Three top-level Lord Tweedsmuir football players signed with three distinguished Ontario universities on Thursday.
The senior students — Kojo Odoom, Braeden Hutchinson and Addison Sadler — all made Canada Football Chat’s list of top 100 prospects in the country. And that achievement doesn’t come without putting in the time. For these players, it took five years of dedicated work, both on the field and in the classroom.
The April 11 signing ceremony was led by coach Kurt Thornton, who introduced the three players while Kojo, Braeden and Addison posed with signing papers.
Three talented football players from Lord Tweedsmuir signed letters of intent today with universities across Canada. Coach Kurt Thornton stands with Kojo Odoom (Western University), Braeden Hutchinson (University of Windsor) and Addison Sadler (McMaster University) as they sign. pic.twitter.com/DhJOZ4t8V1
— Cloverdale Reporter (@CloverdaleNews) April 11, 2019
When the Reporter caught up to the young athletes following the signing, all three said that what they were looking forward to the most about the fall was getting back to playing football.
Braeden, who tore his ACL during spring scrimmage last year, is particularly looking forward to returning the field. He’s been working consistently to get back out there and has hit “the last stretch” in his recovery, he said.
Coach Thornton said Braeden’s recruitment — despite missing out on a Grade 12 season due to the injury — points to how strong his Grade 11 performance was.
For the past year, Braeden turned his focus to recovery, and to schoolwork, according to Thornton. “Brady really used the time off from football to focus on school, and he did better in school this past year than he’s ever done. That made him recruitable.”
“That’s the key here that sometimes kids don’t see. You don’t get recruited for university if you’re just a good football player,” said Thornton. “You have to be able to do the school[work]. That’s a big part of the reason these kids were recruited the way they were.”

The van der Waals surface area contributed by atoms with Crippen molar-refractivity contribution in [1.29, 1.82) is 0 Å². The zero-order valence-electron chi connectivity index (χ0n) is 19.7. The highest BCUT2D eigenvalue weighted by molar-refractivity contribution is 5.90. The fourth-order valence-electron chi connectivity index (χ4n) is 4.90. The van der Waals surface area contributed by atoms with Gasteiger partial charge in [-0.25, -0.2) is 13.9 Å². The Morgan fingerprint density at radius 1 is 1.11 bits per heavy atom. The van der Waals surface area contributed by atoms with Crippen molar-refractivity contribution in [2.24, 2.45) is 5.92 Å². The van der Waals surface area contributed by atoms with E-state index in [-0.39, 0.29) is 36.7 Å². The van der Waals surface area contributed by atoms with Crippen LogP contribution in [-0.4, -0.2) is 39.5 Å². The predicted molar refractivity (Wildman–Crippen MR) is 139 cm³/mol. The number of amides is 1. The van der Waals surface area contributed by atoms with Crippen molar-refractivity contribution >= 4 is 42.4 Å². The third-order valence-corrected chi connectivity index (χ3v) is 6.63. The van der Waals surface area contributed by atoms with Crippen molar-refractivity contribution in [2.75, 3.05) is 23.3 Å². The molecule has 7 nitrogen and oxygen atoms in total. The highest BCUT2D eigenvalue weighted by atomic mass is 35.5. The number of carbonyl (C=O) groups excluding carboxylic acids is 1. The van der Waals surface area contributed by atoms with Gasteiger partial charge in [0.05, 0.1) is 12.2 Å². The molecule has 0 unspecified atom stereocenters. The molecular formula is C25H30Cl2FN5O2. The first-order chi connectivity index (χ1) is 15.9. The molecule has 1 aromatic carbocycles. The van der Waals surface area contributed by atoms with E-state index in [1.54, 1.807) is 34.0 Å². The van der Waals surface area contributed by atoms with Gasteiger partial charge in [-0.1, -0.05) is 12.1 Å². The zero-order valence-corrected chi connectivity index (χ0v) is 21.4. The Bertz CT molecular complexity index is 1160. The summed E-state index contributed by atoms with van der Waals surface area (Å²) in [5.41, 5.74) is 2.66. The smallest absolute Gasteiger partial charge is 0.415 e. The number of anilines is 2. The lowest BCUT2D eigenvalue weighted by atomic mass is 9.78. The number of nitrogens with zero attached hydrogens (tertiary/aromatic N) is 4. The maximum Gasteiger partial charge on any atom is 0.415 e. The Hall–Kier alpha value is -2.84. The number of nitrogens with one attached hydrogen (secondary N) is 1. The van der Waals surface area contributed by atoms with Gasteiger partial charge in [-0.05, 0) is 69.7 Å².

On Thursday, Braeden signed with the University of Windsor. It was the right choice for him, he explained, because they seem to value him as a future feature running back.
“He has an opportunity there,” Thornton agreed. “Their starting running back is going into his last year, so I think they have a plan for Brady. That’s a big piece of it. Kids want to go where they’re wanted.”
The environment and the team culture also appealed. “The coaches are nice — they’re also brand new. They just came from Western,” said Braeden. “So they’re in the same situation as me. Fresh and ready to just play.”
The strength of the academic program influenced his decision as well, as Windsor is well-known for its kinesiology program, which Braeden plans to study.
For Addison, McMaster University was an easy choice.
“As soon as I got there, I loved the feel of the university. I was really welcomed,” he said. “It’s like one big family, they all support each other.”
Former Tweedsmuir teammate Michael Hampton plays for McMaster and was able to take time to tour Addison around campus. “He showed me the real side of it,” he said. Hamilton, Ont., is “an iron city, very blue collar. I really like that feeling.”
Addison had never played football before he came to Lord Tweedsmuir, said Thornton. “He was a big kid walking around the halls in Grade 8 and a coach pulled him aside and said, ‘Hey. Come play football.’”
“In Grade 11 he was a conference all star and a member of Team BC,” said Thornton. “He was one of the top defensive players for Team BC in the summer and that kind of put him out there.”
“And now he’s going to be a university football player,” said Thornton.
Narrowing down a choice of school was much more difficult for Kojo. He only settled on his final choice — Western University — a couple days ago, he told the Reporter. What it came down to, he said, was that of his options, “Western seems to have bigger plans for me.”
When he went for a campus visit in late fall of 2018, he “loved it.” One of his former Tweedsmuir teammates, Derek Best, plays out there. “He took me under his wing for a little visit and introduced me to everything,” he said.
Kojo, who was name B.C.’s defensive player of the year in 2018, “is one of the top recruited players in the country,” said coach Kurt Thornton. “He started to receive scholarship offers before the season started, based on his Grade 11 year.”
Western’s football team is “a perennial powerhouse,” said Thornton. “They’re a really, really strong program and the school is one of the top schools in Canada, too.”
For Kojo, who plans to study psychology, the smaller class sizes and more personable approach that the university’s affiliate campus King’s College offers was also a draw.
All three Tweedsmuir football players will fly to Ontario in August, to prepare for the start of their first semester of university and get to work at football training camps.